ALL-ROUND PERFORMANCE: Blake Augustine steams in to Wes Bramley at the 2019 Danny Whelan Shield between Gayndah and Mundubbera. Photo: Alex Treacy
ALL-ROUND PERFORMANCE: Blake Augustine steams in to Wes Bramley at the 2019 Danny Whelan Shield between Gayndah and Mundubbera. Photo: Alex Treacy

All-rounder Augustine helps claim shield

ALL-ROUNDER Blake Augustine helped sink Gayndah in the Danny Whelan Shield on Saturday, claiming 3-42 and blasting 84 while opening the batting.

Chasing 206 for victory in the 40-over match, Augustine and Alan Nock both started sedately by their standards.

Both laced a gorgeous straight drive for four each in the early overs, but opening bowlers Dave Shepherd and Will McLay initially becalmed the pair, McLay especially troubling left-handed Nock, who hung his bat several times at balls slanted across him.

However, they weathered the early storm and began laying into the change bowlers.

Augustine, who usually hoovers up his runs straight and over mid-wicket, instead capitalised on some wide bowling to unfurl a series of textbook cover drives and cuts.

Whereas in match one of the Don Proctor Shield, Gayndah was their own worst enemy, shelling six clear chances, here they were simply on the receiving end of two players at the height of their game.

At the first drinks break, Mundubbera were 0-114. Green shoulders sagged.

The only bowler who seemed to trouble Augustine and Nock was legs pinner Jack George.

In the space of an over, he first had Nock mistime one vaguely in the direction of Carlos Mendoza at square leg, although the ball dropped safely, then he had Augustine walk past a beautifully flighted delivery.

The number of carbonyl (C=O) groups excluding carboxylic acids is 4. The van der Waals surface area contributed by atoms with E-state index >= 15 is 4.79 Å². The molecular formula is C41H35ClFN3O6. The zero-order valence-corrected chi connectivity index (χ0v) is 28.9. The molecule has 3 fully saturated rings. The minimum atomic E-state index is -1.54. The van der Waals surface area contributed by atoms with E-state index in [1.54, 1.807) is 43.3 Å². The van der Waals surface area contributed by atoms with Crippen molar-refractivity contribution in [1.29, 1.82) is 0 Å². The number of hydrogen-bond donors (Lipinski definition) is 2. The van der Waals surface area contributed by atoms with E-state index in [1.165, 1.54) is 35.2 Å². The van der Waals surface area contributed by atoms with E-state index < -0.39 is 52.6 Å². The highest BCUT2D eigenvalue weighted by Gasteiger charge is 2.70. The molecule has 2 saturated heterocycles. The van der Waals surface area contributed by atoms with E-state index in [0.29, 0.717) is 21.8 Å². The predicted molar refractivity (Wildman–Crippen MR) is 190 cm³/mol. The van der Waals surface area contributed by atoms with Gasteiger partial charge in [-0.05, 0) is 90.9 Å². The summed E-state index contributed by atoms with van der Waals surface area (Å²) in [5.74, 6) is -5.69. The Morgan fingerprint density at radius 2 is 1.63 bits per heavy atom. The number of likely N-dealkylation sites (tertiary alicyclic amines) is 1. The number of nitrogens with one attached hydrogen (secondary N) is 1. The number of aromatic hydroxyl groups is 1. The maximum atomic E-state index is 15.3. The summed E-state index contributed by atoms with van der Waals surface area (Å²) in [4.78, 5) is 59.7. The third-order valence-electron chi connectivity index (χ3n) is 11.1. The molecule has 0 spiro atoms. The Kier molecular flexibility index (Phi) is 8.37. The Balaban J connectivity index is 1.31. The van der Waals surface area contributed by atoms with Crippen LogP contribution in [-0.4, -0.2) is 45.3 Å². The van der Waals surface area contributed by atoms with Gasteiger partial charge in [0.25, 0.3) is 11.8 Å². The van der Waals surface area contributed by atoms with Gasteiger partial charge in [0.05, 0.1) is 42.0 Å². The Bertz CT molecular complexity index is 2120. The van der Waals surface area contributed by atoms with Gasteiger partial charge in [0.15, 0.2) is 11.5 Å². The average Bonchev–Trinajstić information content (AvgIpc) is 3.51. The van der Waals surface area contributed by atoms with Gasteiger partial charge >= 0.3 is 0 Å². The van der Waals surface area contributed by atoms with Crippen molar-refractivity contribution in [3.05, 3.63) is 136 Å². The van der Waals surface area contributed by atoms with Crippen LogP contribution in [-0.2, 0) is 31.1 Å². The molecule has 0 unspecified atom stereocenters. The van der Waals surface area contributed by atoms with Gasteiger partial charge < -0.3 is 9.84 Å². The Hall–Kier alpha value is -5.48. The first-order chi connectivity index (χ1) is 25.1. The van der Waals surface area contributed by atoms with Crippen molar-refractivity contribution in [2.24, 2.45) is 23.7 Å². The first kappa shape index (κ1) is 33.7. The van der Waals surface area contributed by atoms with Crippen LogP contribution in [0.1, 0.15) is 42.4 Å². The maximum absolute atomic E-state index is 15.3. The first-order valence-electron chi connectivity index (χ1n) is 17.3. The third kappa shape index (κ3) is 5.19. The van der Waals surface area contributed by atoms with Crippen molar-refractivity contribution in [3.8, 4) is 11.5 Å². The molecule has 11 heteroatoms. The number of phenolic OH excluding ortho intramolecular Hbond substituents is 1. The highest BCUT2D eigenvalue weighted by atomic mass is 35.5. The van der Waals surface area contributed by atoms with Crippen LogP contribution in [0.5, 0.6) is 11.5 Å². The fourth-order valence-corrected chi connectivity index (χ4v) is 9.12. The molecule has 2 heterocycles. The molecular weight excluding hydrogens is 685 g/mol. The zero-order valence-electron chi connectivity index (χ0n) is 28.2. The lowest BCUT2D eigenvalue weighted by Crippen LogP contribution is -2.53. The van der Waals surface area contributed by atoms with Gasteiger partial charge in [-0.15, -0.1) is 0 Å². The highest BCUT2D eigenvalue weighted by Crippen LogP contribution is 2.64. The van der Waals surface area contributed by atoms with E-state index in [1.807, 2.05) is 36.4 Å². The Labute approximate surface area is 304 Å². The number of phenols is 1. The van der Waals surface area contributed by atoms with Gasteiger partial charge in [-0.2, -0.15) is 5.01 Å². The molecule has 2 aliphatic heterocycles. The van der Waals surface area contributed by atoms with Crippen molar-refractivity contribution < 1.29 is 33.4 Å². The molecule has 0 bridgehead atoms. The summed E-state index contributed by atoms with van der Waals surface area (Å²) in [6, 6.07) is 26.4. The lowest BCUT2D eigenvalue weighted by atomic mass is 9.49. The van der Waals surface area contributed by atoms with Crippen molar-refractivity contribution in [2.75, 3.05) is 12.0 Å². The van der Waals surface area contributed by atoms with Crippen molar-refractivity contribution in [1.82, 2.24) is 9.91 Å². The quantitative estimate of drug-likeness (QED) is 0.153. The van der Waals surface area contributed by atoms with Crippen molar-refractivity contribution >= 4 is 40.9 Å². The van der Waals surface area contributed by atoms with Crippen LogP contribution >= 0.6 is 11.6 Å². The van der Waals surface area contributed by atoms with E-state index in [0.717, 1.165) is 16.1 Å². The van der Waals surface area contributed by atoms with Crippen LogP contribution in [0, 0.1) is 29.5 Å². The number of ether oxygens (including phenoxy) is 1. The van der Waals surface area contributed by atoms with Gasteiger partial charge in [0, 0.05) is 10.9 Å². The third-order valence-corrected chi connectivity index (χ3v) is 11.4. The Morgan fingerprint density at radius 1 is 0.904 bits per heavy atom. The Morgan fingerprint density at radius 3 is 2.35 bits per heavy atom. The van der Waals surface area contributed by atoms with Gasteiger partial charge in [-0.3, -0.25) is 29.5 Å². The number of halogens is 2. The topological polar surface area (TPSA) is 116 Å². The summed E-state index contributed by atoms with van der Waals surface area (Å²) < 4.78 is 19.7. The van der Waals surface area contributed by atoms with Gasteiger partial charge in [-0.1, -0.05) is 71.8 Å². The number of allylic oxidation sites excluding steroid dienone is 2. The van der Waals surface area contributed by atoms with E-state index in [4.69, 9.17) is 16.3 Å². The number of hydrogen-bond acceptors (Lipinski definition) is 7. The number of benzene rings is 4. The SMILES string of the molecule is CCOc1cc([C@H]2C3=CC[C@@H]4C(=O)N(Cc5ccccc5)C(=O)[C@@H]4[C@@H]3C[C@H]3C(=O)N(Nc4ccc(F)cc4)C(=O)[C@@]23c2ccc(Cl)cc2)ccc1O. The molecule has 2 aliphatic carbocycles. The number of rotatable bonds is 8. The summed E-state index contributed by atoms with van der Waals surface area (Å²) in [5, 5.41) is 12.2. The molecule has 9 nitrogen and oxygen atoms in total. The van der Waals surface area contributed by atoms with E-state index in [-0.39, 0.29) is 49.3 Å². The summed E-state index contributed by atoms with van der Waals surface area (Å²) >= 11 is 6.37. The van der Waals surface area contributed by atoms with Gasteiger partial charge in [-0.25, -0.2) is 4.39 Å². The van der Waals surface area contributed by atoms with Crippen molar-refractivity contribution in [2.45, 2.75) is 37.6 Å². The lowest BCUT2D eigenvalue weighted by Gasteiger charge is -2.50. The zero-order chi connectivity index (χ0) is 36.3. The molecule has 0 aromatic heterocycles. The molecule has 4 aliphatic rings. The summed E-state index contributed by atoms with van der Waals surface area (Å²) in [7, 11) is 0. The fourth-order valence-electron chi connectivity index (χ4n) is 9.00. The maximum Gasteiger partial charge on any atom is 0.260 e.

If Ian Healy or Rod Marsh were keeping, perhaps the stumping may have been completed, but Lex Webster couldn’t gather cleanly.

The only other chance offered was by Augustine, who thumped McLay to Ross Schulte in the legside, but the difficult chance went down.

Augustine began swinging at everything, and it was only exhaustion which eventually claimed him, as Webster, who had swapped the gloves with George, sent a medium pacer crashing into off stump.

Nirav Chavda, playing his first game for Gayndah, then had Weston Dingle caught at short mid off from his second delivery for five, but it was the final breakthrough by Gayndah, who missed the services of Zac Dann and Braeden Darlington, who is injured.

Nock ended on 84 not out and Shannon Steinhardt 29 not out.

Gayndah got off to a shaky start batting.

Wes Bramley blasted 10 off Jordan Parr’s opening over, but disaster befell your journalist first ball.

Augustine sent down a searing, swinging yorker, the feet weren’t working yet, and the castle was breached – any opening batsman’s worst nightmare.

A similar fate was suffered by left-handed Bramley who, on 18, had a yorker curl into his toes, bowling him.

When Schulte was run out after facing just two deliveries, things seemed grim for Gayndah, but in between, McLay showed real class in hitting one of the most well-made 44s you will ever see in cricket.

He hit seven runs off two Augustine balls, a nonchalant clip for four through square leg followed by an audacious ramp over slips for three.

However, just before the first drinks break and just as he was looking to press on, McLay chipped Nock to square leg, Dingle diving forward for a good catch.

George looked good for his 34 before he was caught and bowled by Parr, while Webster and Mendoza made 16 and 15 respectively.

Gayndah would have subsided much more cheaply were it not for Shepherd, who left well and dug in for 41 off 59, unveiling a full range of strokes, but spooned Augustine to point shortly after, taking him for four and six consecutively over mid-wicket.

This is the third consecutive year Mundubbera has won the Danny Whelan Shield.

If the 40-over competition, the Don Proctor Shield, is only played as a three-match series, then Mundubbera have also won that too, after claiming the first rubber.

Winning captain Steinhardt paid tribute to Gayndah captain Webster, saying 40-over cricket in the North Burnett would die without his passionate driving of the competition.

Webster congratulated his opponents, saying they were simply too good for Gayndah on the day


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